At the time, I was living in another EU country, and I therefore approached the Czech embassy there. The clerical assistant at the embassy to whom I spoke commented that “your father would probably be proud that you want to apply” (true!), and then explained that the first step would be to register us as “real Moravians” in Brno, where we had no birth certificates registered, after which application for a Czech passport would become possible. The assistant then proceeded to guide us, without any need for lawyers, through all the administrative requirement. The only external help she needed was from the Slovak embassy, who were asked to confirm that we had not applied separately for Slovak citizenship. She regularised the situation in Brno for us (it did not seem to matter to her that the registration of our births was around 70 years late), and went on from there. We did have to produce our father’s most recent Czech passport – which fortunately we still had -- plus a number of documents easily obtainable in the west (e.g., his death certificate), and since none of them were in Czech, we had to pay for certified translations into Czech, but that was the only significant administrative expense or complication. The fact that his name was German-language, rather than Czech, was not an issue and caused no problem that I was ever aware of, although the clerical assistant did comment that it would do no harm fpr her to indicate that he had a Jewish family. The whole process, though slow, went smoothly and entirely at clerical level, with the only involvement of a senior diplomat coming when the consul, whom we happened to pass one day in the corridor of the embassy, kindly posed for a photograph of my new Czech passport after it had been delivered to the embassy.
Since the successful completion of the process, I have occasionally spoken to Czechs who have expressed astonishment that anybody could find the Czech bureaucracy helpful, and I have always replied that I can do no more than tell the story of what actually happened. I also mention that I did ask the embassy whether they had received a large number of applications from British citizens following the Brexit referendum, to which they answered “no”. I then asked whether they had received ANY other applications at all from Brits of this kind, to which the answer was again negative, and I suspect that the unique nature of our application might have enabled staff to give it special attention. But that does not diminish my thanks to embassy staff for their helpfulness.
The clerical assistant in question has now left, and I hesitate to mention the location of the embassy for fear of being responsible for a flood of enquiries to them from Ostravaks in Britain, which they would not be authorised to handle.
With best wishes to all who participate in the assembly of news in the newsletter.
The Ostrava Chanukiah
The Ostrava Chanukiah, rescued from the ruins of the main synagogue by her father and presented to us and thence to the Osyrava City Museum by Lilly Reiser z”l. Photograph by Dr Sladovník
My father's name was Walter Maximillian Pollitzer. He was born November 16, 1909. He passed away April 20, 1985. He had 3 siblings. His brother was Hans Robert Ludwig Pollitzer ( February 29, 1916- July 24, 1981). His sisters were Felice Pollitzer Steinbeck (January 13, 1911- September 30, 1974) and Hilde Olga Pollitzer Hunt (October 6, 1913- November 16, 2004).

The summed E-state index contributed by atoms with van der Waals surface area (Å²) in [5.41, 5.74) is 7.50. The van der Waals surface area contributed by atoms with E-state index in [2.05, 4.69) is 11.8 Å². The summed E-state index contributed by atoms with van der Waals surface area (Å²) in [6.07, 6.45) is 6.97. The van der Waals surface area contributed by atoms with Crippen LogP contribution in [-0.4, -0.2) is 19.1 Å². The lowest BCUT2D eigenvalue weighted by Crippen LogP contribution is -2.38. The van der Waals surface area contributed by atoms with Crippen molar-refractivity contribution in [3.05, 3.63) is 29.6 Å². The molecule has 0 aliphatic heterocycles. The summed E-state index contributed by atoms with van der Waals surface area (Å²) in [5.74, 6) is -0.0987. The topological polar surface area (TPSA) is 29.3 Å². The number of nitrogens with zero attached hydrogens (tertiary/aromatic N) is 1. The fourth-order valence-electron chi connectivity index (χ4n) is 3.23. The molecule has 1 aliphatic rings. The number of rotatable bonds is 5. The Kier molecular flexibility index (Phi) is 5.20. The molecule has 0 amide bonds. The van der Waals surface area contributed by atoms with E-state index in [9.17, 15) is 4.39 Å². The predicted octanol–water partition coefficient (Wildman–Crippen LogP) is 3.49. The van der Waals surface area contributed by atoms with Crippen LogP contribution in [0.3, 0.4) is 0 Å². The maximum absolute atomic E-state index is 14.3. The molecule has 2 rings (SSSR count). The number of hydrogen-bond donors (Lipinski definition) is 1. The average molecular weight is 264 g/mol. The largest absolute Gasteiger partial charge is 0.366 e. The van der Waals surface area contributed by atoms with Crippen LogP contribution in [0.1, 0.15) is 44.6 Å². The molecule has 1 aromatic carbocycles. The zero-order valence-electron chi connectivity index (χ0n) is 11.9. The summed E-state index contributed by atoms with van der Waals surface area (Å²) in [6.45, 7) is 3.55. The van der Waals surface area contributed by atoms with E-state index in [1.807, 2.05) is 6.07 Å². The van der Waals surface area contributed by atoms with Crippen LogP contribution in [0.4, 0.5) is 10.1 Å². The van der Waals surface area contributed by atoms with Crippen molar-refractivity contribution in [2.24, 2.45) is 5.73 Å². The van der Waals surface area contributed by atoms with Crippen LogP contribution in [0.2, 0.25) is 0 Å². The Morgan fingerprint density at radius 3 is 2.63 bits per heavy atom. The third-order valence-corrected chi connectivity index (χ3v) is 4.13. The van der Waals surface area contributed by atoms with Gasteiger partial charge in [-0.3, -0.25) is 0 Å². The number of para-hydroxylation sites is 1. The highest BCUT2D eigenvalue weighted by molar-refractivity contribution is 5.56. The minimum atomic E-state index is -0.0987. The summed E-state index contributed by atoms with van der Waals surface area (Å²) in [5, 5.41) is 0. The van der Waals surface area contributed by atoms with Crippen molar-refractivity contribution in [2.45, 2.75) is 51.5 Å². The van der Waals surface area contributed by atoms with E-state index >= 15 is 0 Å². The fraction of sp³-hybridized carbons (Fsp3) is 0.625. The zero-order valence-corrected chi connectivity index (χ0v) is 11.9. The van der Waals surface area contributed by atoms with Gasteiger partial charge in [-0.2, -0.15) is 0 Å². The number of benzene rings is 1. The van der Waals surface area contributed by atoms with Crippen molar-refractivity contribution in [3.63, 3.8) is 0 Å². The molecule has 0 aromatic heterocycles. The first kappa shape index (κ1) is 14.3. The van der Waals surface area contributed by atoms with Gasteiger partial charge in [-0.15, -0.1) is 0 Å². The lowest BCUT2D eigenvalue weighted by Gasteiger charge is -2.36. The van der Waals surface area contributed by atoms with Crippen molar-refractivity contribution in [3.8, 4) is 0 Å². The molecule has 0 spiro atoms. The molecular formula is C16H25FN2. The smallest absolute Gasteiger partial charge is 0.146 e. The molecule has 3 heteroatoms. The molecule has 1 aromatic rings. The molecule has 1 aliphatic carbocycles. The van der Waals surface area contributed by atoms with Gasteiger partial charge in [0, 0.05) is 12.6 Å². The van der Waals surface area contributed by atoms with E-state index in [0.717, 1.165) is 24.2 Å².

His father was Johann Pollitzer (July 21, 1875- August 18,1923). His father had 4 brothers. Alfred (November 15, 1867- March 23, 1939), Ludwig (May 24, 1870- January 15, 1939), Hugo (September 24,1876- July 17,1947). These three brothers were the owners of the factories, one in Ostrava.
The Pollitzers were Christians, but Olga’s sister married Berthold Storch, a well-known and highly respected doctor in Čeladná, a small village near Ostrava. In 2013, a magazine in the village produced an article about him: https://www.larawellness.cz/doc/F4-2013.pdf. A summary of the article in English is attached as Appendix II. On June 27, 2020, a memorial plaque to the victims of the Holocaust was unveiled in Čeladná, on which the names of Dr. Storch and his wife Sofie are also listed.
Johann’s three brothers owned 3 steel fabrication factories, one in Ostrava while he was a lawyer.
My grandfather, Johann Pollitzer, with my father as a baby.
Johann’s three brothers owned 3 steel fabrication factories, one in Ostrava while he was a lawyer.
Milan was born in Birmingham, England in 1944 but taken back to Ostrava with his parents. His father Siegfried (“Vita”) was born and brought up there before the war. Milan has written and published a book, The Yellow Jumper, about his life and that of his parents. A copy is now in the Memorial Scrolls Trust Library and a copy will be placed in the library and archive of the Jewish Museum in Prague.
If you would like a copy, please contact Donal, Monica or David and we will pass on your request to Milan.
National Technical Museum and Ignatz Buchsbaum
Stanislav Dvořák recently wrote to us:
I am turning to you with the following request.
The National Technical Museum in Prague is preparing an academic publication entitled "Czech astronomical and surveying instruments", of which is the author my colleague Antonín Švejda.